Growth Engine: How to Compound Wealth


The single greatest edge an investor can have is a long-term orientation.

—Seth Klarman


Let’s face it: as a species, we human beings are not that great at seeing the big picture.

We are usually obsessed with the short-term. The microscopic. The worries of here and now.

What we tend not to see is the long-term. The runway that stretches out into the horizon. The potential of the future.

Likewise, we also tend not to see the roadmap of our past. We don’t really understand where we’ve come from. How far we’ve travelled. The bumps and shakes along the way.

Indeed, both the future and the past can feel too fuzzy, too foggy, for us to fully appreciate.

Let me give you an example of this. As recently as 1900, the life expectancy for an average person was 32:

  • That’s not altogether surprising. In the words of Thomas Hobbes, life in the old days was ‘nasty, brutish, and short.’
  • Indeed, when life was so limited, you only had enough energy to focus on the bare essentials. Food. Shelter. Safety.
  • Therefore, things like creative freedom or adventurous innovation were luxuries very few people could afford to spend time on. After all, why bother? Most people would be dead by 32, wouldn’t they?

But, surprisingly, even having wealth in the early 20th century didn’t actually insulate you from trouble. Here’s a case in point:

  • In 1924, Calvin Coolidge Junior was a 16-year-old boy. He was vibrant. He was precocious. He was prosperous. After all, his father was none other than Calvin Coolidge, the president of the United States. For this reason, you could say that Coolidge Junior was pretty much set for life. His privilege was assured. Who could doubt that he had a great future ahead of him?
  • But, suddenly, all of that would change. One day, Coolidge Junior was playing tennis with his brother. That’s when he rubbed one of his toes raw. He developed a blister, and it progressed into a staph infection. He suffered a fever as the sepsis quickly escalated.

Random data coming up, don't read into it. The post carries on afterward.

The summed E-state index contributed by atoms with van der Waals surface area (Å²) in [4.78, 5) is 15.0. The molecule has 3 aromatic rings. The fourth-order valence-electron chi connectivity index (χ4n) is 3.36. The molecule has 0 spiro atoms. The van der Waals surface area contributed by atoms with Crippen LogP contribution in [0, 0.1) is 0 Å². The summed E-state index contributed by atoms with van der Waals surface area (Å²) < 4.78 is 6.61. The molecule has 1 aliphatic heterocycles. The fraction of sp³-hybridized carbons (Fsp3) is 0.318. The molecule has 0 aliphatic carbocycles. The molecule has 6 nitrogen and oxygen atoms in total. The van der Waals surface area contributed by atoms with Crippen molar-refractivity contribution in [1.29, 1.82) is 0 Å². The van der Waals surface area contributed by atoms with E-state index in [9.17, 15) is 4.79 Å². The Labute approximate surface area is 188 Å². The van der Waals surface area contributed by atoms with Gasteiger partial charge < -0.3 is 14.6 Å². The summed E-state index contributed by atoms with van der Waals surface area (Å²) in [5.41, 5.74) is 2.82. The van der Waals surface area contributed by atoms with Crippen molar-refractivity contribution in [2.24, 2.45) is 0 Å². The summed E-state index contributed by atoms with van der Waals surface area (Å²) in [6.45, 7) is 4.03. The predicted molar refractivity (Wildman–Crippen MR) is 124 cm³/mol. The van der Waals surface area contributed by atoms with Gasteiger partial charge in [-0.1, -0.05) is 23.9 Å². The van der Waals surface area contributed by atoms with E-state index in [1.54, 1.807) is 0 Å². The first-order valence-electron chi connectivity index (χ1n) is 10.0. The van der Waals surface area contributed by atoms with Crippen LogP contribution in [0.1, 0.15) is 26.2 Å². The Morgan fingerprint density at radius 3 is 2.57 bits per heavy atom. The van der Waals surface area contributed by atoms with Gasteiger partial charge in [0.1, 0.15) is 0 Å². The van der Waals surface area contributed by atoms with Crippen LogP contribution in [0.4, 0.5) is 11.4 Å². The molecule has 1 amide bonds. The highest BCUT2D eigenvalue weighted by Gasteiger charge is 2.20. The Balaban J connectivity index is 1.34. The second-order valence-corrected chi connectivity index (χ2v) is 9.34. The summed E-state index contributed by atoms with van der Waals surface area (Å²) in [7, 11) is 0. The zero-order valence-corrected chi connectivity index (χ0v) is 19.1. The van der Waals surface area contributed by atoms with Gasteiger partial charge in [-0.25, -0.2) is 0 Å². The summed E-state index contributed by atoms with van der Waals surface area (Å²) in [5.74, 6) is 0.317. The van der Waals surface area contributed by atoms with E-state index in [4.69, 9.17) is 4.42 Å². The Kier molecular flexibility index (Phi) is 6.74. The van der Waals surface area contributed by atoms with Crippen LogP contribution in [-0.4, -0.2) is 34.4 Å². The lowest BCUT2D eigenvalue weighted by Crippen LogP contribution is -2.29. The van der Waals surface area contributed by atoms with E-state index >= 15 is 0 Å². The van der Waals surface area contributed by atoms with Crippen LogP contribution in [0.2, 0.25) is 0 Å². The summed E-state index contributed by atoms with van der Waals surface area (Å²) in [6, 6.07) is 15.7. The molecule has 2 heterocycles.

• The best doctors in America swung into action to treat Coolidge Junior. But it was no use. The boy’s condition deteriorated. He was dead within a week.

It was a stunning turn of events. The shadow of grief fell over the White House. The president mourned the death of his youngest son — and America mourned with him:

  • This tragedy was especially cruel because of a historical fact: penicillin would be discovered only four years later by Scottish doctor Alexander Fleming.
  • Soon enough, penicillin became the world’s first mass-produced drug with the miraculous ability to fight and clear bacterial infection. This ushered in a revolution in healthcare. At least 200 million lives have been saved by penicillin since then.
  • Unfortunately, Calvin Coolidge Junior could not benefit from this breakthrough. He was simply born and raised in the wrong time. Heartbreaking.

Now, let’s fast-forward to the present:

  • Today, in New Zealand, even the most impoverished homeless person can expect to have an average life expectancy of at least 55.
  • That’s 23 years more than they would have had in 1900. Or…to put it into percentage terms…that’s an increase of over 71%.
  • So, here’s a staggering fact. A homeless person in New Zealand in 2024 actually has access to better healthcare than the son of an American president did in 1924. This is revolutionary — even if you’ve never quite noticed it before.


The power of compounding over time


Source: Carbon Finance


So, this brings us to the world of investing. If you’ve been reading the news lately, you already know that the Dow Jones Industrial Average has touched 40,000 points earlier this month:

  • For some veteran investors, their response might have been to sigh and shrug their shoulders. ‘Yeah, 40,000. No biggie. Of course, I always knew it was going to happen.’
  • Indeed, such a milestone may have felt like a foregone conclusion to such investors. But 40,000 is just a nice round number. It doesn’t actually tell you what the emotional journey been.

After all, just look at what’s happened along the way. There have been bubbles. Recessions. Wars. These were big historical setbacks. In fact, since 1992, there have been 10 separate fear events: